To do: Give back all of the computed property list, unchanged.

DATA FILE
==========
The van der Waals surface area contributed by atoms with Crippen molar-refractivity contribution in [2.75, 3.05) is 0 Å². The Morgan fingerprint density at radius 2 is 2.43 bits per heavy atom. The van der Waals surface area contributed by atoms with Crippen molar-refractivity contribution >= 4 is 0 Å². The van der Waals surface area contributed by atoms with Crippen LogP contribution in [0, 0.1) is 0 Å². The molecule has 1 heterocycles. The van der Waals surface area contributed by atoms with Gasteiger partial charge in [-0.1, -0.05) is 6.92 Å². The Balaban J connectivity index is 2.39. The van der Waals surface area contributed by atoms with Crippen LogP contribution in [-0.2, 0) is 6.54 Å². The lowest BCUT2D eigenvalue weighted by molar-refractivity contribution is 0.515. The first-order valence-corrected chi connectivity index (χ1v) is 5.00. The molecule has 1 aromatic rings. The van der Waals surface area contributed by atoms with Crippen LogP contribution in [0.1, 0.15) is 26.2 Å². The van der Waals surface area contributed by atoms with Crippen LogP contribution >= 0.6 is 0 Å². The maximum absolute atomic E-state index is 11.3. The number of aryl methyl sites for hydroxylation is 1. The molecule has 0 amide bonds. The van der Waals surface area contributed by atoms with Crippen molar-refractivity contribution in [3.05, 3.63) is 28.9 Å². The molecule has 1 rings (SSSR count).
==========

The van der Waals surface area contributed by atoms with Crippen molar-refractivity contribution in [2.75, 3.05) is 0 Å². The Morgan fingerprint density at radius 2 is 2.43 bits per heavy atom. The van der Waals surface area contributed by atoms with Crippen molar-refractivity contribution >= 4 is 0 Å². The van der Waals surface area contributed by atoms with Crippen LogP contribution in [0, 0.1) is 0 Å². The molecule has 1 heterocycles. The van der Waals surface area contributed by atoms with Gasteiger partial charge in [-0.1, -0.05) is 6.92 Å². The Balaban J connectivity index is 2.39. The van der Waals surface area contributed by atoms with Crippen LogP contribution in [-0.2, 0) is 6.54 Å². The lowest BCUT2D eigenvalue weighted by molar-refractivity contribution is 0.515. The first-order valence-corrected chi connectivity index (χ1v) is 5.00. The molecule has 1 aromatic rings. The van der Waals surface area contributed by atoms with Crippen LogP contribution in [0.1, 0.15) is 26.2 Å². The van der Waals surface area contributed by atoms with Crippen LogP contribution >= 0.6 is 0 Å². The maximum absolute atomic E-state index is 11.3. The number of aryl methyl sites for hydroxylation is 1. The molecule has 0 amide bonds. The van der Waals surface area contributed by atoms with Crippen molar-refractivity contribution in [3.05, 3.63) is 28.9 Å². The molecule has 1 rings (SSSR count).